Jeremy Stoppelman is an American business executive who is known as the co-founder and CEO of Yelp, a local-search service powered by a crowd-sourced review forum.

By Balthazar Malevolent


Jeremy Stoppelman, who was born on November 10, 1977, in Arlington, Virginia, is an American business executive. He is the Yelp’s CEO, which he co-founded in 2004. His father, John, was a securities lawyer, and his mother, Lynn, was an English teacher. As a kid, Jeremy had an interest in computers and business and started investing in stocks at the age of 14.

Jeremy Stoppelman desired to become a video game developer and took computer programming classes, where he learned Turbo Pascal software programming system. He attended at the University of Illinois at Urbana-Champaign and attained a Bachelor’s Degree in Computer Engineering in 1999. He acquired a job with @Home Network after he graduated as a software engineer. He implemented and designed various website features using the Netscape Livewire for @Home’s provisioning system and proprietary billing.

Jeremy Stoppelman acquired a spot at after four months of working for @Home Network as an engineer, which later on retitled to PayPal. It was then that Jeremy met Max Levchin, an entrepreneur who later became a stockholder to his company, Yelp Inc. Jeremy became the Vice President of engineering and is also one of a group of PayPal’s early employees, which referred to as the PayPal Mafia.

Jeremy managed a team with 43 persons (6 managers and 37 engineers) that were responsible for software development at PayPal. He left Paypal after the acquisition by eBay in 2003 and attended Harvard Business School for one year. During his school break, Max Levchin encouraged Jeremy to do an internship at the business incubator, MRL Ventures.


In the summer of 2004, Jeremy got flu and had difficulty finding recommendations for a local doctor. He and Russel Simmons, a former PayPal colleague, began brainstorming on how to create an online community where users could share recommendations for local services. Both men pitched the idea to Levchin who provided initial funding of $1 million. Under Jeremy’s leadership, Yelp grew to a market capitalization of $4 billion and hosted 138 million user reviews.

Steve Jobs called Jeremy in an effort in persuading him to turn down an acquisition offer by Google and in March 2012, Jeremy rang the bell for the New York Stock Exchange after his company went public. According to Jeremy, the biggest challenge that the Yelp has encountered is the same problem Google faces in its rankings. Business holders had used those commentators that leave undesirable reviews and raising accusations that Yelp fiddles with reviews to favor companies that advertise, leading to legal troubles for the company. In February of 2013, Jeremy accepted a salary of $1, though he continued to earn income from his investment of 11% interest in the company.

His Struggles

Google was supportive at first with the company. Yelp even signed a partnership arrangement in 2005 with the company to allow access to some of the Yelp’s reviews. Jeremy Stoppelman has accused Google of stealing Yelp’s review content, altering systems so competitors sink lower in search results, and creating a network of politicians to protect its dominance, but Google denies the accusations.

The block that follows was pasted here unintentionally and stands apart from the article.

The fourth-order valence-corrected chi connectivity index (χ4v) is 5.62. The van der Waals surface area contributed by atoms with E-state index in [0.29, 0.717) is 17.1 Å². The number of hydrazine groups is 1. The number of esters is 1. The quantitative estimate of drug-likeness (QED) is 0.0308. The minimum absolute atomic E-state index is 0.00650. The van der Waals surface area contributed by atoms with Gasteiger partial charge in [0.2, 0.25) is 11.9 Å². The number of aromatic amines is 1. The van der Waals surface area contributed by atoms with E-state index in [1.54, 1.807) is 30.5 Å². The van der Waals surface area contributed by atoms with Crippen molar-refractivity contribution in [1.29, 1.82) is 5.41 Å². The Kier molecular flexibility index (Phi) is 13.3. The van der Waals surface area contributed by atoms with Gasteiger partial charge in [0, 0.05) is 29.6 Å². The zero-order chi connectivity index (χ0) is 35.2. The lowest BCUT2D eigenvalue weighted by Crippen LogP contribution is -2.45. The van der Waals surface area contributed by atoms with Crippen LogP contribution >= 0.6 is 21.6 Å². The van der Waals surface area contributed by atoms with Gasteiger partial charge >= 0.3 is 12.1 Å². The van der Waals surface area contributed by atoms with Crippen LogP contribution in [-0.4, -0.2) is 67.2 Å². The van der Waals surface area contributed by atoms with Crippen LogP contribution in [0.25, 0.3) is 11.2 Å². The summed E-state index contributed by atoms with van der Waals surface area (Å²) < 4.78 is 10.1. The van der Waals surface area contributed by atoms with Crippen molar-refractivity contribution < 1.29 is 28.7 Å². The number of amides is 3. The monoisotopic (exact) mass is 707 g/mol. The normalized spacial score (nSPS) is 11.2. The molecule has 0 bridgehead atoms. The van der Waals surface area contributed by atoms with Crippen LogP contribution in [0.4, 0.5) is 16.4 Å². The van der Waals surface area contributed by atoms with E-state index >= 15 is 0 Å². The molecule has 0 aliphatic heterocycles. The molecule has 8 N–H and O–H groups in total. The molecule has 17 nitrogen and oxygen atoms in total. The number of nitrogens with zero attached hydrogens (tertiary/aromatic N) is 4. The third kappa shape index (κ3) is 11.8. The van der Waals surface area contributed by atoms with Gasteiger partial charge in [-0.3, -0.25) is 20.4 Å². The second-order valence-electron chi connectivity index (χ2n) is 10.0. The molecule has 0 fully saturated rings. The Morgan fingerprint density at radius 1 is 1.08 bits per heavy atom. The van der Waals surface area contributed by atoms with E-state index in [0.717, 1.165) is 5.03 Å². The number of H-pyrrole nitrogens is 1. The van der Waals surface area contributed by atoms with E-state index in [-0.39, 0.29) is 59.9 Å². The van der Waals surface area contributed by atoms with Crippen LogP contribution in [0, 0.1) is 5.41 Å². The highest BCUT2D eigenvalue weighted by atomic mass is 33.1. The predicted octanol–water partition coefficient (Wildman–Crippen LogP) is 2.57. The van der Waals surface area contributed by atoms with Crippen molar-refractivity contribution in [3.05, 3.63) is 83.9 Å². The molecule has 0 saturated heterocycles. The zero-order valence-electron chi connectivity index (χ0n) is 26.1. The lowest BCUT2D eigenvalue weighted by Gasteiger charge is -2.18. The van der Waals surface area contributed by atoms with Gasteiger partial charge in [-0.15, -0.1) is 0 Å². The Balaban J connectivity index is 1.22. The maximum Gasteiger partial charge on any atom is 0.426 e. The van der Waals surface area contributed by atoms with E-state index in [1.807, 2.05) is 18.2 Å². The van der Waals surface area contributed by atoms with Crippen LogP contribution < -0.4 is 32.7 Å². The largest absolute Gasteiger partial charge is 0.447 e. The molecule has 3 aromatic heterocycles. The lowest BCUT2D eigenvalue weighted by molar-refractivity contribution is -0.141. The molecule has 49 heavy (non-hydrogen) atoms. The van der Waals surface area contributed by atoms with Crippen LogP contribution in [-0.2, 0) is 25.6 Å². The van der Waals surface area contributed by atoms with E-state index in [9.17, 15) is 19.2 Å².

Yelp compiles the reviews of local services, from plumbers to doctors and restaurants to nail salons. The company makes revenue by selling advertising to these businesses. It is on track to generate almost $1 billion in revenue last year. But compared to Google, it was tiny: traded on the New York Stock Exchange, it has a market capitalization of $3.7 billion, making it less than half of 1% of the size of Google.

In 2016, the San Francisco-based company pulled out of Europe after losing a battle with Google. Yelp financed tens of millions of dollars, but it abandoned the venture, lay-off 175 employees. Yet, Jeremy Stoppelman refused to give up. The company pressed a new complaint with Europe’s anti-trust watchdog, arguing the search company abused its dominance and pressuring Brussels to bring new charges against Google.

Last year, Jeremy Stoppelman tried to recruit the other members of Silicon Valley to his cause. He tried to convince start-up founders to speak out, but many were reluctant. As Yelp’s CEO, he had to first convince his investors to let go of the Google partnership in 2007, which was bringing in 5% of traffic.

Recently, Yelp has hired Evercore to help preserve the company against an activist investor, who recently called for a board shake-up and potential sale. Yelp co-founder and CEO, Jeremy Stoppelman and the board have now selected Evercore to work with the company and survey the market, but the bank hasn’t started running a sales process. At the current market evaluation of over $3 billion, there are few, if any, credible buyers.

Yelp has struggled to defend off rivalry from Google, which is both the largest search engine and a rival in the review market. The company has also behind other companies that offer technology and tools to measure the efficiency of ad spend and has failed to keep up with Google’s local discovery features.

In the past years, Yelp has been on the M&A market. In 2015, the company hired Goldman Sachs to conduct a sales process. That effort ended when Jeremy decided not to move forward despite having numerous interested buyers. The Evercore-led process could just end up with the company looking for a buyer, but the company hasn’t made any decisions yet about selling this time.

Jeremy Stoppelman
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